LinkedIn and other generic career sites do not work so well for college teachers and administrators, Riley said. For a start, a curriculum vitae (CV) — unlike a catch-the-recruiter’s-eye resume — is better if lengthy. These days, job candidates assemble a complex dossier besides that long list of published work and conference presentations. The new site provides free organizational tools for all those materials and ways to edit and update them. It also works for tenure applications or establishing connections to peers with similar interests.

“We have been doing career news and advice right along,” Riley said, “but we want to create more and smarter content of that kind.” A recent example:  “Googling for Grant Dollars.”

I asked Riley about revenue. “There is no revenue story yet,” he said. “The first step is to build the community, then there will be ways to make money” — advertising, sponsorships, events, related premium products.

The project had six months of development when Riley joined the organization. He put it at the front of the line and brought it to market in the six months he has been there.

Riley described his management strategy, if not exactly digital first, as “digital forward.” He said, “My view is that our business is at an inflection point. Print has been great and will remain a huge source of revenue. But there is a need for transformation in how to serve this community — deeper thinking and creativity in small ways and big ways.”

My affinity for the Chronicle started in the 1990s, when I worked on higher education public policy and read it faithfully. Stories were reliably well-reported, well-written and imaginative in framing trends and issues.

That is still part of the culture, Riley said. Founder Gwaltney, now in his early 90s, remains active and insists on keeping up quality. “About 50 percent of our 200 employees (including those at the sister Chronicle of Philanthropy), are journalists,” Riley said. “That compares to the 12 percent or so budgeted to the newsroom” at a typical newspaper.

I’m not here to say that ChronicleVitae is assured to succeed. It could be sound as a concept but fail to catch on (like RSS feeds. for instance). Or it could develop operational glitches.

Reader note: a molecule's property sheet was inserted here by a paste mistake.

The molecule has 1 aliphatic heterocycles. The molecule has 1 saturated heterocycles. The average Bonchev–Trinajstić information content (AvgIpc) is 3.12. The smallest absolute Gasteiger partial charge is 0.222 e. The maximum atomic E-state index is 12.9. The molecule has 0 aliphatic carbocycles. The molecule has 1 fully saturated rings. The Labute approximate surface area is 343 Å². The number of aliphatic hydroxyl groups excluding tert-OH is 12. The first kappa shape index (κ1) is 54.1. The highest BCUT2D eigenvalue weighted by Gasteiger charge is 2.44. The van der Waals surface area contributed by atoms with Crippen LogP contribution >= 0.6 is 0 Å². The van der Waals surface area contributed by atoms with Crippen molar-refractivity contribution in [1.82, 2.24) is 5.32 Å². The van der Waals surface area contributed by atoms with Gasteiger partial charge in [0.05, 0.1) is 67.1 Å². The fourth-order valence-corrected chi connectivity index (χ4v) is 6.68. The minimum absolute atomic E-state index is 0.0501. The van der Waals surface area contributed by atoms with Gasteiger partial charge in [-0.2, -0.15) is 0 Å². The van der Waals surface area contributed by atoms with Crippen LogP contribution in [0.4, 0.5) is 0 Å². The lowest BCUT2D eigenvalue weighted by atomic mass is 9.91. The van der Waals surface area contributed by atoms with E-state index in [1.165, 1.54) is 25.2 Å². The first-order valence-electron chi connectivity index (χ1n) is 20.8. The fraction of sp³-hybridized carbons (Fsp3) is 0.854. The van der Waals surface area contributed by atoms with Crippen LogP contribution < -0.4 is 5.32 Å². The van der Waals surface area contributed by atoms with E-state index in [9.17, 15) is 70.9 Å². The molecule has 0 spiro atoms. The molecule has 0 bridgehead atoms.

But the venture checks many of the right boxes — based on a deep knowledge of the audience and its needs, ambitious and fully digitally based, with enough financial runway, as Jeff Bezos likes to say. to find its legs.

Individual newspaper organizations and the industry continue the protracted search for a next big thing in the digital realm. After years of watching the effort, I’m still not sure what that would be.

(Disclosure: Riley is a professional friend and a member of Poynter’s National Advisory Board).

Ascd conference on educational leadership


An Event to Help You Succeed in Challenging Times

New standards and benchmarks for performance, new evaluation measures for your staff and yourself, new technologies and curricula to implement in every grade and subject—school leaders have to juggle way more complexity than they ever have before.

But you can learn the secrets to great leadership practices at the ASCD Conference on Educational Leadership this fall in Florida. This annual event will

  • Update you on the latest breakthrough practices for school and district administration.
  • Equip you with new strategies and technologies for heightening school performance.
  • Connect you to the top leaders in school districts across the country.


The name of our flagship publication—Educational Leadership ® magazine—says it all; ASCD is where leadership expertise in education finds its knowledge center and heart. Whether your leadership imperatives are in a classroom, a school, or systemwide, this ASCD event will address your needs with immediate and practical solutions.

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Recommended Reviews

I recently took another class at the Emory Center for Lifelong Learning.